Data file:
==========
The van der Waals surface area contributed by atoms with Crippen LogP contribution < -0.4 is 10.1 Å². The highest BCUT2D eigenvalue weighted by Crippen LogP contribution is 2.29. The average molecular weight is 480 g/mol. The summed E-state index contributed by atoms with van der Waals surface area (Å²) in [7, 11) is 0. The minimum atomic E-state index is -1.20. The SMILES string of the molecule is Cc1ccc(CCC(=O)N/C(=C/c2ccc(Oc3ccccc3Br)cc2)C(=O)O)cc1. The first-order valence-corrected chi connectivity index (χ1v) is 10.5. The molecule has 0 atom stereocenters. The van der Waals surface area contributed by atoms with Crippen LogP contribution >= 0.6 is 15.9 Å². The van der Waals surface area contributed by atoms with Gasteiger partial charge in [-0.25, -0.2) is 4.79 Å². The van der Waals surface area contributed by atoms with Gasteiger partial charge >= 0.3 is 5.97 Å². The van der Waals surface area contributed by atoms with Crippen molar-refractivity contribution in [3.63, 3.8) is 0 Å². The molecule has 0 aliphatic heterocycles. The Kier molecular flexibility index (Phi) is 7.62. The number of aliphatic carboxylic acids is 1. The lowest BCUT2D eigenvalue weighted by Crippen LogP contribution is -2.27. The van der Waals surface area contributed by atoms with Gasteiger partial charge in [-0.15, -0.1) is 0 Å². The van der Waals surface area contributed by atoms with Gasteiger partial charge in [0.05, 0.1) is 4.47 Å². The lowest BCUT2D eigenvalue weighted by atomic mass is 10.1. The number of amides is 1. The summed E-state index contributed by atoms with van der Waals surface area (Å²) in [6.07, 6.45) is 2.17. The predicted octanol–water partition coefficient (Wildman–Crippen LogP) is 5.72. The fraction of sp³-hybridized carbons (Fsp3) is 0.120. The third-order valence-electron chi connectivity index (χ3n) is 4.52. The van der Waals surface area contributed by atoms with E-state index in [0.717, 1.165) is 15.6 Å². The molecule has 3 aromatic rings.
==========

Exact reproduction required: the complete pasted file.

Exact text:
The van der Waals surface area contributed by atoms with Crippen LogP contribution < -0.4 is 10.1 Å². The highest BCUT2D eigenvalue weighted by Crippen LogP contribution is 2.29. The average molecular weight is 480 g/mol. The summed E-state index contributed by atoms with van der Waals surface area (Å²) in [7, 11) is 0. The minimum atomic E-state index is -1.20. The SMILES string of the molecule is Cc1ccc(CCC(=O)N/C(=C/c2ccc(Oc3ccccc3Br)cc2)C(=O)O)cc1. The first-order valence-corrected chi connectivity index (χ1v) is 10.5. The molecule has 0 atom stereocenters. The van der Waals surface area contributed by atoms with Crippen LogP contribution >= 0.6 is 15.9 Å². The van der Waals surface area contributed by atoms with Gasteiger partial charge in [-0.25, -0.2) is 4.79 Å². The van der Waals surface area contributed by atoms with Gasteiger partial charge >= 0.3 is 5.97 Å². The van der Waals surface area contributed by atoms with Crippen molar-refractivity contribution in [3.63, 3.8) is 0 Å². The molecule has 0 aliphatic heterocycles. The Kier molecular flexibility index (Phi) is 7.62. The number of aliphatic carboxylic acids is 1. The lowest BCUT2D eigenvalue weighted by Crippen LogP contribution is -2.27. The van der Waals surface area contributed by atoms with Gasteiger partial charge in [-0.15, -0.1) is 0 Å². The van der Waals surface area contributed by atoms with Gasteiger partial charge in [0.05, 0.1) is 4.47 Å². The lowest BCUT2D eigenvalue weighted by atomic mass is 10.1. The number of amides is 1. The summed E-state index contributed by atoms with van der Waals surface area (Å²) in [6.07, 6.45) is 2.17. The predicted octanol–water partition coefficient (Wildman–Crippen LogP) is 5.72. The fraction of sp³-hybridized carbons (Fsp3) is 0.120. The third-order valence-electron chi connectivity index (χ3n) is 4.52. The van der Waals surface area contributed by atoms with E-state index in [0.717, 1.165) is 15.6 Å². The molecule has 3 aromatic rings.